A group of scientists have developed the Resonator, a machine which allows whoever is within range to see beyond normal perceptible reality. But when the experiment succeeds, they are immediately attacked by terrible life forms.
After 13 years in prison, the mad scientist from Re-Animator (1985) gets a new chance to experiment with the arrival of a young prison doctor, who secretly hopes to learn to reanimate dead people. Good intentions turn to horror.
Tommy Dean Musset,
Having recently witnessed the horrific results of a top secret project to bring the dead back to life, a distraught youth performs the operation on his girlfriend after she's killed in a motorcycle accident.
James T. Callahan,
A Seattle history professor, drawn back to his estranged family on the Oregon coast to execute his late mother's estate, is reaquainted with his best friend from childhood, with whom he has... See full summary »
H.P. Lovecraft, the well-known horror writer, is looking in the late thirties after the book 'Necronomicon'. He finds it guarded by monks in an old library. He then copies some stories from it, which unfold for our eyes- and his...Written by
E. de Vos <email@example.com>
Director Shûsuke Kaneko did not speak any English at the time of filming his segment with an all American cast. See more »
In part 2, the setting was around 1970 or early 1971. As the taxi pulls up, yellow dashed road lines are seen on the road. MUTCD introduced these in the summer of 1971, and were rolled out between 1972 and 1974. On the said road, the modern markings would not have appeared for 2-3 years, so therefore should have been white. See more »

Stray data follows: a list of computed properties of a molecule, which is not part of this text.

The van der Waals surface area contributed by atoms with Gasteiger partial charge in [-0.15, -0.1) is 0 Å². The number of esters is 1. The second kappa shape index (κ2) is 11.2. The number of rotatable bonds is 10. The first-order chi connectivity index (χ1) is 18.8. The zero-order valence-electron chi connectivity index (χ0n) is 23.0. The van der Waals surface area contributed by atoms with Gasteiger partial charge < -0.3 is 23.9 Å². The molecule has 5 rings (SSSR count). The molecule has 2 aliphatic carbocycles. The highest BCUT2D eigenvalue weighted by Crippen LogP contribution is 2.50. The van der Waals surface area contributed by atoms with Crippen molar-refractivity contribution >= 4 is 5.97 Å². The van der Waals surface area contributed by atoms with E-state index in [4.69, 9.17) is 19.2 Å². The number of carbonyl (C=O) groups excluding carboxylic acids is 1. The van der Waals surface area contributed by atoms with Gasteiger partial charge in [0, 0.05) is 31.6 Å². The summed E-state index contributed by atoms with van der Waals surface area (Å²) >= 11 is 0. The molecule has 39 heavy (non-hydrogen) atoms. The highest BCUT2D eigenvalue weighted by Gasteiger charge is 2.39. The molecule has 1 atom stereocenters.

There is one thing I have always maintained. If a man's shoe is dirty, you got to wonder about his sole.
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The German rental tape is cut in most of the gory scenes See more »
Because The Dawn
Written by Daniel Licht and Amy Goldstein
Courtesy of Parallel Fifth Music. BMI See more »
Mediocre and misses the mark
Lovecraft's stories don't translate well to film. Much of their effect comes from the personal horror the characters feel at what they're seeing, and it would take a true filmmaking genius to bring something like that across; if such a person has existed they have not taken aim at Lovecraft's works. The other problem is that it's hard to stretch his short stories out into movie length. Those who try, usually introduce elements that distract from the true flavor and atmosphere of the stories. "Necronomicon" falls into that trap, despite preserving the short stories as separate segments. The first story, which combines elements of "The Strange High House in the Mist" and "The Shadow over Innsmouth", among others, is the most successful at preserving the evil and terrifying atmosphere of Lovecraft's works. The second is a direct adaptation of "Cool Air", a story whose one cool concept doesn't adapt well to a segment of this length. The third segment (actually based on "The Nameless City" and not "The Whisperer in Darkness" as some here have said) winds up being a hamhanded gorefest with no finesse and only a casual relationship to Lovecraft's work. It's not as though gore wasn't an element in Lovecraft's stories, with characters being "torn to ribbons" and all; but it always takes the form of horrifying and unspeakable things that happen and is never present for cheap thrills' sake as it is here. If you're a fan of Lovecraft's stories, you'll probably want to see it. You might not like it very much, but you'll want to see it anyway. If you really like cheesy horror films, it'll entertain you. But if you want a good horror film or a good adaptation of H.P.Lovecraft's works, keep moving.
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